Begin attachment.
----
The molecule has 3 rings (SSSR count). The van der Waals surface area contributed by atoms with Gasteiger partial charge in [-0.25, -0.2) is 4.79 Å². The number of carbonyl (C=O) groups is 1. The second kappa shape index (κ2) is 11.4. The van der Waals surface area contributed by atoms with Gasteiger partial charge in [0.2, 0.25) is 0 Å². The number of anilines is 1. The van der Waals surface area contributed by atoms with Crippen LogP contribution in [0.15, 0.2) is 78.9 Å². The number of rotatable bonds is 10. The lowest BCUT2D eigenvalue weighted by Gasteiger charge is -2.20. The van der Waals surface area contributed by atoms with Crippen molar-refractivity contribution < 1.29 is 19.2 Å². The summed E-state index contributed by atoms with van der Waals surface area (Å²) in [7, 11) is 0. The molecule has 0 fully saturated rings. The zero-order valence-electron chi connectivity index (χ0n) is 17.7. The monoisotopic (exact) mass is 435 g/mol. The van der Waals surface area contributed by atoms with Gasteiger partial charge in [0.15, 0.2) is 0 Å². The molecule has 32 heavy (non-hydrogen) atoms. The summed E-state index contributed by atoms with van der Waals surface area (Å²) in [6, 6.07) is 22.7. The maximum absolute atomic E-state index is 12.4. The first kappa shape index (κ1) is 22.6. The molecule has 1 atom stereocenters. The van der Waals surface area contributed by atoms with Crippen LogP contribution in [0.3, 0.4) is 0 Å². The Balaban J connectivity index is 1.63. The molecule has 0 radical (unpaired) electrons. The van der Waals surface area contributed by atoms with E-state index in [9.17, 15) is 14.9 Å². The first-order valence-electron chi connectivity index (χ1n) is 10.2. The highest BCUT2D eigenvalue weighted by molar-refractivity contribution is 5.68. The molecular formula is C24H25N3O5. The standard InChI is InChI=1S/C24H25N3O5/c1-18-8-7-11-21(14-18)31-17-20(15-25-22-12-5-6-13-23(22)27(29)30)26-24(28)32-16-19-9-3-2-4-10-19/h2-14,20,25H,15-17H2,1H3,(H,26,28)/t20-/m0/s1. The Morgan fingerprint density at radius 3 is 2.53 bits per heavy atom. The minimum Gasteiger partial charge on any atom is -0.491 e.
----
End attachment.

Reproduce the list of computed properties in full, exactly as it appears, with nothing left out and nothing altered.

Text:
The molecule has 3 rings (SSSR count). The van der Waals surface area contributed by atoms with Gasteiger partial charge in [-0.25, -0.2) is 4.79 Å². The number of carbonyl (C=O) groups is 1. The second kappa shape index (κ2) is 11.4. The van der Waals surface area contributed by atoms with Gasteiger partial charge in [0.2, 0.25) is 0 Å². The number of anilines is 1. The van der Waals surface area contributed by atoms with Crippen LogP contribution in [0.15, 0.2) is 78.9 Å². The number of rotatable bonds is 10. The lowest BCUT2D eigenvalue weighted by Gasteiger charge is -2.20. The van der Waals surface area contributed by atoms with Crippen molar-refractivity contribution < 1.29 is 19.2 Å². The summed E-state index contributed by atoms with van der Waals surface area (Å²) in [7, 11) is 0. The molecule has 0 fully saturated rings. The zero-order valence-electron chi connectivity index (χ0n) is 17.7. The monoisotopic (exact) mass is 435 g/mol. The van der Waals surface area contributed by atoms with Gasteiger partial charge in [0.15, 0.2) is 0 Å². The molecule has 32 heavy (non-hydrogen) atoms. The summed E-state index contributed by atoms with van der Waals surface area (Å²) in [6, 6.07) is 22.7. The maximum absolute atomic E-state index is 12.4. The first kappa shape index (κ1) is 22.6. The molecule has 1 atom stereocenters. The van der Waals surface area contributed by atoms with Crippen LogP contribution in [0.3, 0.4) is 0 Å². The Balaban J connectivity index is 1.63. The molecule has 0 radical (unpaired) electrons. The van der Waals surface area contributed by atoms with E-state index in [9.17, 15) is 14.9 Å². The first-order valence-electron chi connectivity index (χ1n) is 10.2. The highest BCUT2D eigenvalue weighted by molar-refractivity contribution is 5.68. The molecular formula is C24H25N3O5. The standard InChI is InChI=1S/C24H25N3O5/c1-18-8-7-11-21(14-18)31-17-20(15-25-22-12-5-6-13-23(22)27(29)30)26-24(28)32-16-19-9-3-2-4-10-19/h2-14,20,25H,15-17H2,1H3,(H,26,28)/t20-/m0/s1. The Morgan fingerprint density at radius 3 is 2.53 bits per heavy atom. The minimum Gasteiger partial charge on any atom is -0.491 e.